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However, no matter how badly the index gets hit, Merrill Lynch guarantees that you will NOT receive less than $10 at maturity. So there's no reason to sell if the price is down temporarily. And, of course, if the price is up, you can take profits whenever you like.

Unlike stock and mutual fund shareholders who are always left wondering when, or if, their share prices will recover, holders of MITTS have the supreme peace of mind that comes from knowing that under no circumstances will they suffer a loss of principal.

That's because MITTS are neither stocks nor mutual funds, but essentially debt obligations of Merrill Lynch with the return tied to the value of a particular market index.

For obvious reasons, these "Protected Growth Investments" have been popular with investors anxious about market volatility. As a result, Merrill has offered MITTS investments linked to a variety of indexes and various sectors including energy, consumer staples, healthcare/biotech, etc. You could actually construct a complete index portfolio of large caps, small caps and foreign stocks, all with zero risk to principal over the life of the investments.

One interesting thing about MITTS investments is that the market is sometimes quite inefficient in pricing them. Just as closed-end funds often sell at substantial discounts to their net asset values, MITTS can trade at a substantial discount to their intrinsic value. This creates superb opportunities for us. Especially since, unlike a closed-end fund - which may never see its discount to net asset value go away - we know that over the next few years either the discount will vanish and we will get the full value of the index, or the market will tank and we'll get back our $10 per share.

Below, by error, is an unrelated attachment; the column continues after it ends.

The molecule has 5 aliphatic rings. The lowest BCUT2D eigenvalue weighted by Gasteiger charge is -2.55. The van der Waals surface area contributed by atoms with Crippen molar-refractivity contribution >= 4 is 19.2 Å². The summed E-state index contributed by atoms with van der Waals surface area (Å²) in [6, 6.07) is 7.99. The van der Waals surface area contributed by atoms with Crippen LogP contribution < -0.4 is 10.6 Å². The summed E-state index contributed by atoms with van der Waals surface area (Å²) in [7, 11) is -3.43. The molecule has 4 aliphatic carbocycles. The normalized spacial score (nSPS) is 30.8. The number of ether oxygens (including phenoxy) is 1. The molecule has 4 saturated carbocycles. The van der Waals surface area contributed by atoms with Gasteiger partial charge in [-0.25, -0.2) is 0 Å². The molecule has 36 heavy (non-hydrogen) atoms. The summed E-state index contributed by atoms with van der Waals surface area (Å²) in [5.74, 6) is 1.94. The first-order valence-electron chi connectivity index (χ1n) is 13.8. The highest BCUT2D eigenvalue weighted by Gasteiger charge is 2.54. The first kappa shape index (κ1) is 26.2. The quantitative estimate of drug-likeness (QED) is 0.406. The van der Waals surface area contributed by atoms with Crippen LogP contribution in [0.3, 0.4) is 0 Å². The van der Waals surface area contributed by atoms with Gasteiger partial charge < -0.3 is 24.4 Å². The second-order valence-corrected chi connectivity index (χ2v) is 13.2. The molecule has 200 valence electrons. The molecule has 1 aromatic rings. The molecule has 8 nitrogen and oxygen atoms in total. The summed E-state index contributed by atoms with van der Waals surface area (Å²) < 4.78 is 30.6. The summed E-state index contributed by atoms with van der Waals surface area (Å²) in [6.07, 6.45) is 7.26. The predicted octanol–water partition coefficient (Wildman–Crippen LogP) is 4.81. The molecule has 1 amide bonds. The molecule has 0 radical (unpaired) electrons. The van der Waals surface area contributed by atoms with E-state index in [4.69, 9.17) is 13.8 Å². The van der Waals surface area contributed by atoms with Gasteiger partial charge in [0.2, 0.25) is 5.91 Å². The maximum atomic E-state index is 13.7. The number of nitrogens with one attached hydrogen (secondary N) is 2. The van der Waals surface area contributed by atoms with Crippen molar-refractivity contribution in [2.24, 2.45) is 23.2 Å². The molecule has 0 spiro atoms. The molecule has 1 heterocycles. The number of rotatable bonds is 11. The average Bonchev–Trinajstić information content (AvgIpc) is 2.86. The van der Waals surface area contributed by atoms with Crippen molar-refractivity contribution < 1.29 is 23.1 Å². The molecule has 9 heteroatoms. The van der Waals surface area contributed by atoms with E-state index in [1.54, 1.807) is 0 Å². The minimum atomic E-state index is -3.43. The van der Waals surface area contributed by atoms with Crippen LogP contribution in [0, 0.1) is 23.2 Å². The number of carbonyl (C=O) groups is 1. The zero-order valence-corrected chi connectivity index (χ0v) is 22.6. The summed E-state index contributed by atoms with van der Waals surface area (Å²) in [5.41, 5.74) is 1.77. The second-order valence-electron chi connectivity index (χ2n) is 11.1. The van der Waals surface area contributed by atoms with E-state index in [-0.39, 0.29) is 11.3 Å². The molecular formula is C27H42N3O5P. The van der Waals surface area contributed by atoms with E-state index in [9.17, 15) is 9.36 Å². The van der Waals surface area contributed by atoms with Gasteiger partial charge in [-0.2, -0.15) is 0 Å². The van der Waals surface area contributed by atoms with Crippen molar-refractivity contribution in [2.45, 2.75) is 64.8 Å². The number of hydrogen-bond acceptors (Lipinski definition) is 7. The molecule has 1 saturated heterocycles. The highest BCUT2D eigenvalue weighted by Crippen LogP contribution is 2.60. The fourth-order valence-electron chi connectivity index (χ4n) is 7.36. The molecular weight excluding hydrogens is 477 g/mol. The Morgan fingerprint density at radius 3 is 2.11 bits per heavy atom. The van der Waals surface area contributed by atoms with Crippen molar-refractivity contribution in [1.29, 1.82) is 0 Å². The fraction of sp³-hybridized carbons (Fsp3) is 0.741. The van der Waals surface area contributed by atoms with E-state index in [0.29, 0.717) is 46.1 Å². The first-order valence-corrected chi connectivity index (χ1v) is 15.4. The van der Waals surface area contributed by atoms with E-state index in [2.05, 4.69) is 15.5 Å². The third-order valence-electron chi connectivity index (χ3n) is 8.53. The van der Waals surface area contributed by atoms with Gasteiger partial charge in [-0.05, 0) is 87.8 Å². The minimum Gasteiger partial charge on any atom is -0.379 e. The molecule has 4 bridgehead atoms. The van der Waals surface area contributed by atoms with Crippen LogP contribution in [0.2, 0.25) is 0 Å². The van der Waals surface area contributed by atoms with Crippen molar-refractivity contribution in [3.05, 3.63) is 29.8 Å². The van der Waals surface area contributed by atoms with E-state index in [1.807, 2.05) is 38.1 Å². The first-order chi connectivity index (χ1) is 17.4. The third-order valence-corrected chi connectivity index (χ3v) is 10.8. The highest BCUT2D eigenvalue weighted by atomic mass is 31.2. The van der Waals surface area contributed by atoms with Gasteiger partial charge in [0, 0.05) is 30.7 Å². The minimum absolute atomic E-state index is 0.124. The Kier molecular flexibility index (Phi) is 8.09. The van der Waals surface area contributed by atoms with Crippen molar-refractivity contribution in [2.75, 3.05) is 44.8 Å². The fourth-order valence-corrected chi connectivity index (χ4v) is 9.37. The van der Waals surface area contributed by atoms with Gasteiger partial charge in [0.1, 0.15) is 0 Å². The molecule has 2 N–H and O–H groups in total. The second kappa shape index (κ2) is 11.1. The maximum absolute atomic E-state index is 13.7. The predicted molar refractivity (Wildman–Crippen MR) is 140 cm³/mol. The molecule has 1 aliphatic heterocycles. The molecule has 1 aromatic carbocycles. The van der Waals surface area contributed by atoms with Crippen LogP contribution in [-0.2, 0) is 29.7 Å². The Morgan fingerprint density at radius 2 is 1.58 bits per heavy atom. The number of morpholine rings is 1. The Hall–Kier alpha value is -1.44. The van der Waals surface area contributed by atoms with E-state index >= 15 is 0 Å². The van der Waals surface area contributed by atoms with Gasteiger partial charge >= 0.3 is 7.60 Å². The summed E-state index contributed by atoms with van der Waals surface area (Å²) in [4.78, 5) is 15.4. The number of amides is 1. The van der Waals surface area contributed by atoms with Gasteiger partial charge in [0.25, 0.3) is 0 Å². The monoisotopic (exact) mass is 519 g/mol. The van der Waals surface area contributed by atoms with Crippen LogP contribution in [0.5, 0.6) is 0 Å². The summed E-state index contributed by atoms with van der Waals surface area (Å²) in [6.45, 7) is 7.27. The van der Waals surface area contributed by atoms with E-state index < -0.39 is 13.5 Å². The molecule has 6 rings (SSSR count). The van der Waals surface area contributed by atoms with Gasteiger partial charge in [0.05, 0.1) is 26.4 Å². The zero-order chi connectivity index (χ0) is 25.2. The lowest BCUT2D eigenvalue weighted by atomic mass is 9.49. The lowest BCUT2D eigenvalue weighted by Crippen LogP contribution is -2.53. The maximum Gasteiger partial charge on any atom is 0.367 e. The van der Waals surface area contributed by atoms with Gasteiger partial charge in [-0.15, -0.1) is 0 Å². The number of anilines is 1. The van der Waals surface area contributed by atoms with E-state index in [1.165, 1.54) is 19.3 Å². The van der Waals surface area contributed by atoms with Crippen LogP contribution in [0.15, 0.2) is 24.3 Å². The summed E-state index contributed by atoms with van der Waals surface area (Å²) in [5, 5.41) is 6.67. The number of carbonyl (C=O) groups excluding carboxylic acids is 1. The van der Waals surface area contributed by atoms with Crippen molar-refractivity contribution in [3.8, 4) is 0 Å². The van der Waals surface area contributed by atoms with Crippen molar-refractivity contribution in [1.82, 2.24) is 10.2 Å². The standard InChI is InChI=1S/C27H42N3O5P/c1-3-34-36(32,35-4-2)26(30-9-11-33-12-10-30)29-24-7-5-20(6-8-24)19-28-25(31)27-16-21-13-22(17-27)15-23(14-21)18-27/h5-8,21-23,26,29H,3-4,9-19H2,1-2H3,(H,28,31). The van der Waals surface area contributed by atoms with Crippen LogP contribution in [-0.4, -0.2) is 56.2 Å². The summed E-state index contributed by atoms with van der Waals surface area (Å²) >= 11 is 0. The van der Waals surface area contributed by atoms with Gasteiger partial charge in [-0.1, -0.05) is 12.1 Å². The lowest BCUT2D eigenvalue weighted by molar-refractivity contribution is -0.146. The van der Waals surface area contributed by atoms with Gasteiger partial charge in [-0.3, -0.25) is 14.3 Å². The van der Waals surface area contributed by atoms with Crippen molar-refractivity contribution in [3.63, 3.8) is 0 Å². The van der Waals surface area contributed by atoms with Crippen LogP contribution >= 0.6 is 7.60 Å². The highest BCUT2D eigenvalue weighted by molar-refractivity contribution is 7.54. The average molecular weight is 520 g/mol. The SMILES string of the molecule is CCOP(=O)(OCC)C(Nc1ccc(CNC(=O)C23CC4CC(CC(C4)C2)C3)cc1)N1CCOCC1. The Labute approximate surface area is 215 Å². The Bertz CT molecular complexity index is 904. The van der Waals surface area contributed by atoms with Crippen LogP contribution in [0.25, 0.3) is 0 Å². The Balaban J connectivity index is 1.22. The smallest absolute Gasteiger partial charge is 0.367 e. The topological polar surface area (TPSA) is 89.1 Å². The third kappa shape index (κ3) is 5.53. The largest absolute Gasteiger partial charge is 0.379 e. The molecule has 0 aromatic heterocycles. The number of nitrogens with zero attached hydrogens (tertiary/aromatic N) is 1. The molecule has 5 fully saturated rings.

The Profit Magician's Tricks Revealed

So exactly how does Merrill Lynch pull off this sleight-of-hand? Simple. When it brings these securities public, part of the proceeds go into a zero-coupon bond that guarantees the principal at maturity. The balance goes into a long-term index option that locks in the increase in the index over the life of the security.

Voila! And just like variable annuities there is unlimited upside with zero downside risk. It's every investor's dream.

And once you own these three MITTS, you have really done something quite extraordinary. To begin with, you have positioned your portfolio to benefit from market appreciation in U.S. large-caps, Euro-Pacific stocks and Japanese stocks.

That's a wonderfully diversified global portfolio. And, despite the cautious optimism that currently reigns in many markets, as the world confirms that its economy is gradually getting back on its feet, the capital appreciation in these markets could be extraordinary.

Secondly, even if the direst predictions about future market performance come true, it won't deflate your portfolio in the slightest.

In short, you have built a fortress around your investment portfolio. One that no recession, no war, and no market crash can undo. Your worst-case scenario is a small profit. Your best-case scenario, depending on how much the markets appreciate from here, is you make a heck of a lot of money.

Good investing,

The Investment U Research Team